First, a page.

Also, no one at the field hearing talked about the health impacts from the spill. Many people, myself included, who were exposed the oil became sick with severe headaches, nausea, lightheadedness and chronic coughing. Many went to the hospital but some I talked to didn’t because our public health agency told us that being exposed to the oil was similar to being sprayed by a skunk even though the clean up workers were required to wear hazmat suits. So, about that skunk. After we got Ole out of the house, and although the smell lingered for days and it was strong and awful, I did not have a chronic headache for weeks, a cough that lasted months, lingering nausea or lightheadedness. To be fair to our public health agency, I bet if I was directly sprayed in the face like Ole was and left the skunk juice on me I might have felt similar to how I did after spending three days on my farm after the oil spill. I’ll give them that. Ostlund warned of over-regulation of ANY industry and then he said this,

“Everyone wants a clean and healthful environment however we must find a way to make sure the process does not become the problem.”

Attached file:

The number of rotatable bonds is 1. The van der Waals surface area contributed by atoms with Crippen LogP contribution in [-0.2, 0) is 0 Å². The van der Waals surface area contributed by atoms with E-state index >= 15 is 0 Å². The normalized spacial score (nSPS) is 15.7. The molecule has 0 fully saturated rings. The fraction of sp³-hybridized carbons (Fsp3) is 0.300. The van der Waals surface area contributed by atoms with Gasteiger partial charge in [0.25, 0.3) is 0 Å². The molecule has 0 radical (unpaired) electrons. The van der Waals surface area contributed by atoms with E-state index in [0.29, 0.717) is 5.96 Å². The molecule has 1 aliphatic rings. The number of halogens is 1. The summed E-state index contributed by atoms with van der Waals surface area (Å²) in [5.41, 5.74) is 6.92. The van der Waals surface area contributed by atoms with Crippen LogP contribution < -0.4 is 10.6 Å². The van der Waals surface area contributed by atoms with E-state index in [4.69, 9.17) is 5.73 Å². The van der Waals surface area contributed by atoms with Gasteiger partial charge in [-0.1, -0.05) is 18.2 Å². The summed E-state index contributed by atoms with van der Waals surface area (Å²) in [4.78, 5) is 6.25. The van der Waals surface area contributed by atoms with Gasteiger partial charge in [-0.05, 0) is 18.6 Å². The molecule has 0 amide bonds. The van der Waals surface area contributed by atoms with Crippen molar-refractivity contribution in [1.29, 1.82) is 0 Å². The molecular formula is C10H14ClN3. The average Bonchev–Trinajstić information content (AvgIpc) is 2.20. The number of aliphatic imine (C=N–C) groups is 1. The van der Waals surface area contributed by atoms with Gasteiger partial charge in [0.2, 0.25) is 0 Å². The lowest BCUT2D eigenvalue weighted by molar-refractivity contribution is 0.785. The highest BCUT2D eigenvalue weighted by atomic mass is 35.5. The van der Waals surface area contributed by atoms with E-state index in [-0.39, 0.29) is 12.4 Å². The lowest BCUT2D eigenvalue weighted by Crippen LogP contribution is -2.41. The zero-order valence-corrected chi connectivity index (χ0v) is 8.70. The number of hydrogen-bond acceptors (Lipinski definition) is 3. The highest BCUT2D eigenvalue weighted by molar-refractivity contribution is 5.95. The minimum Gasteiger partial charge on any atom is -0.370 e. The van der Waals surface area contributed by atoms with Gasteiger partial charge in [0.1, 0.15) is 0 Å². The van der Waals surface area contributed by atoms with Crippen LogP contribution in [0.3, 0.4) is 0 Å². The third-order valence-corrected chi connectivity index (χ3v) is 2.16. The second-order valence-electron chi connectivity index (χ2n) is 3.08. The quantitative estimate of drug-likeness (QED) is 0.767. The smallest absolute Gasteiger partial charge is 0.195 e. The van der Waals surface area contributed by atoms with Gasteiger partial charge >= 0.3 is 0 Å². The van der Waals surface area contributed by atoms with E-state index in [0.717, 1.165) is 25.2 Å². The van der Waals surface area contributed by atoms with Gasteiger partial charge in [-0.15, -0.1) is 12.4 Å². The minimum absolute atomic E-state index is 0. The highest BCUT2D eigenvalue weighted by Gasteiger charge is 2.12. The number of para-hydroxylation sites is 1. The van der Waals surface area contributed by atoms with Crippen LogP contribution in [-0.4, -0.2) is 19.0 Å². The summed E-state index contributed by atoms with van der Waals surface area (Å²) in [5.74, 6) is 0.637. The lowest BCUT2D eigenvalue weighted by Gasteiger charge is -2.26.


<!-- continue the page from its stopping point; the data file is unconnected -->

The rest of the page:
Everyone in Montana has a right to a clean and healthful environment. While I do want it, as a Montanan, it is also my constitutional right. Ostlund should remember that he represents all the people in Yellowstone County not just the people who agree with him. His Mary Poppins recollection of the oil spill was fascinating to listen to but I, for one, am not interested in his ideological project of general government deregulation. I am interested in safe pipelines. You can read his submitted testimony here. I recorded the hearing and transcribed his oral comments below. 2011.BONOGOFSKY.Oct22.3   Oral testimony of Yellowstone County Commissioner John Ostlund  Pipeline safety and protecting our environment is our number one priority in Yellowstone County. However, with that said, the three refineries and their associated incoming crude lines and outbound gas and diesel distribution lines provide enormous employment opportunities with high paying jobs, a stable tax base for our roads, bridges, schools and public safety. In 2011, YC awoke to a broken pipeline spilling crude into an already flooding Yellowstone river. The disaster tested our ability to manage a quick response to stop the flow, capture as much of the release oil as possible and start the process of an enormous clean up project. I came away from that 2011 YR S with new appreciation of how the federal EPA, state DEQ, Exxon’s team of professionals, and local elected officials, faced with a serious environmental challenge can work together to evaluate the cause, launch an immediate clean up, work through the summer to end up with a finished project we are all proud of. Many lessons were learned from the spill old and new river pipeline crossings have been bored much deeper under our free flowing rivers and streams and check valves have been added along with additional monitoring equipment to prevent future problems. While no system is flawless, pipelines have the best safety record for transporting oil and gas and are the most efficient way to deliver crude oil and the finished products. Our refineries provide a stable stable economic base, great opportunities for employment, a stable tax base and are one of the reasons that our county has remained fairly recession proof when other parts of the nation have suffered major periods economic decline. While it is very important to set our goals for pipeline safety high and expect 100% compliance of all of the rules and regulations, I would ask that we be careful not to over-regulate any industry. Our federal government has a history of making the process so complicated and lengthy that projects like our northeast highway bypass already 15 years in the planning just this year received the record of decision allowing us to take the next steps to move the process forward Just imagine the cost increases when it takes 20 years to move a project from concept to completion. Everyone wants a clean and healthful environment however we must find a way to make sure the process does not become the problem. Our taxpayers foot the bill for study after study that causes delay after delay. Common sense should tell us we can effectively regulate business without grinding that business to a halt.